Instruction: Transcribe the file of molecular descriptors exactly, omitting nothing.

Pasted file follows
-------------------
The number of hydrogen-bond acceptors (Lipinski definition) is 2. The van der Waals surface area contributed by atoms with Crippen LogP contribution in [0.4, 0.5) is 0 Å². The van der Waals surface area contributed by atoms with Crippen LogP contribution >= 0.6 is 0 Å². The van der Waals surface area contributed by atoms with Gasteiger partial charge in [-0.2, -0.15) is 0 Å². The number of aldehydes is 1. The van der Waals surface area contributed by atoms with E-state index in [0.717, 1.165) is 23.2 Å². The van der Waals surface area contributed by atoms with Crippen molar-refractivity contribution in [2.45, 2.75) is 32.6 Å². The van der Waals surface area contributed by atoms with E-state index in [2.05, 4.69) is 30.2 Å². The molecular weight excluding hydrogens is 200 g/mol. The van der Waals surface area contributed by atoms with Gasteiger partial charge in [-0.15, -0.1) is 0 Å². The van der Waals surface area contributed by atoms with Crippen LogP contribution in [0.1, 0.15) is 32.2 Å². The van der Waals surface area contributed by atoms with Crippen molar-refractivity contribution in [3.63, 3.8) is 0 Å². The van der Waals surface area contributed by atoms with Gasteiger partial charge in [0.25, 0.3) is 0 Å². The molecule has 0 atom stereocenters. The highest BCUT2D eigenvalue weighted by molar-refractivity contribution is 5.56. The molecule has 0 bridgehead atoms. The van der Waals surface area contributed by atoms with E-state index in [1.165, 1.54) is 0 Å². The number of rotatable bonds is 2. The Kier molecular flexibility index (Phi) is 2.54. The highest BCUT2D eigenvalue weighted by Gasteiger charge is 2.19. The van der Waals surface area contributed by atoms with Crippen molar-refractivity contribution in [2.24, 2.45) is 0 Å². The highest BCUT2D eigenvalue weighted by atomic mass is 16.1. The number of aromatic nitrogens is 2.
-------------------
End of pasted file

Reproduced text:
The number of hydrogen-bond acceptors (Lipinski definition) is 2. The van der Waals surface area contributed by atoms with Crippen LogP contribution in [0.4, 0.5) is 0 Å². The van der Waals surface area contributed by atoms with Crippen LogP contribution >= 0.6 is 0 Å². The van der Waals surface area contributed by atoms with Gasteiger partial charge in [-0.2, -0.15) is 0 Å². The number of aldehydes is 1. The van der Waals surface area contributed by atoms with E-state index in [0.717, 1.165) is 23.2 Å². The van der Waals surface area contributed by atoms with Crippen molar-refractivity contribution in [2.45, 2.75) is 32.6 Å². The van der Waals surface area contributed by atoms with E-state index in [2.05, 4.69) is 30.2 Å². The molecular weight excluding hydrogens is 200 g/mol. The van der Waals surface area contributed by atoms with Gasteiger partial charge in [-0.15, -0.1) is 0 Å². The van der Waals surface area contributed by atoms with Crippen LogP contribution in [0.1, 0.15) is 32.2 Å². The van der Waals surface area contributed by atoms with Crippen molar-refractivity contribution in [3.63, 3.8) is 0 Å². The van der Waals surface area contributed by atoms with Gasteiger partial charge in [0.25, 0.3) is 0 Å². The molecule has 0 atom stereocenters. The highest BCUT2D eigenvalue weighted by molar-refractivity contribution is 5.56. The molecule has 0 bridgehead atoms. The van der Waals surface area contributed by atoms with E-state index in [1.165, 1.54) is 0 Å². The number of rotatable bonds is 2. The Kier molecular flexibility index (Phi) is 2.54. The highest BCUT2D eigenvalue weighted by Gasteiger charge is 2.19. The van der Waals surface area contributed by atoms with Crippen molar-refractivity contribution in [2.24, 2.45) is 0 Å². The highest BCUT2D eigenvalue weighted by atomic mass is 16.1. The number of aromatic nitrogens is 2.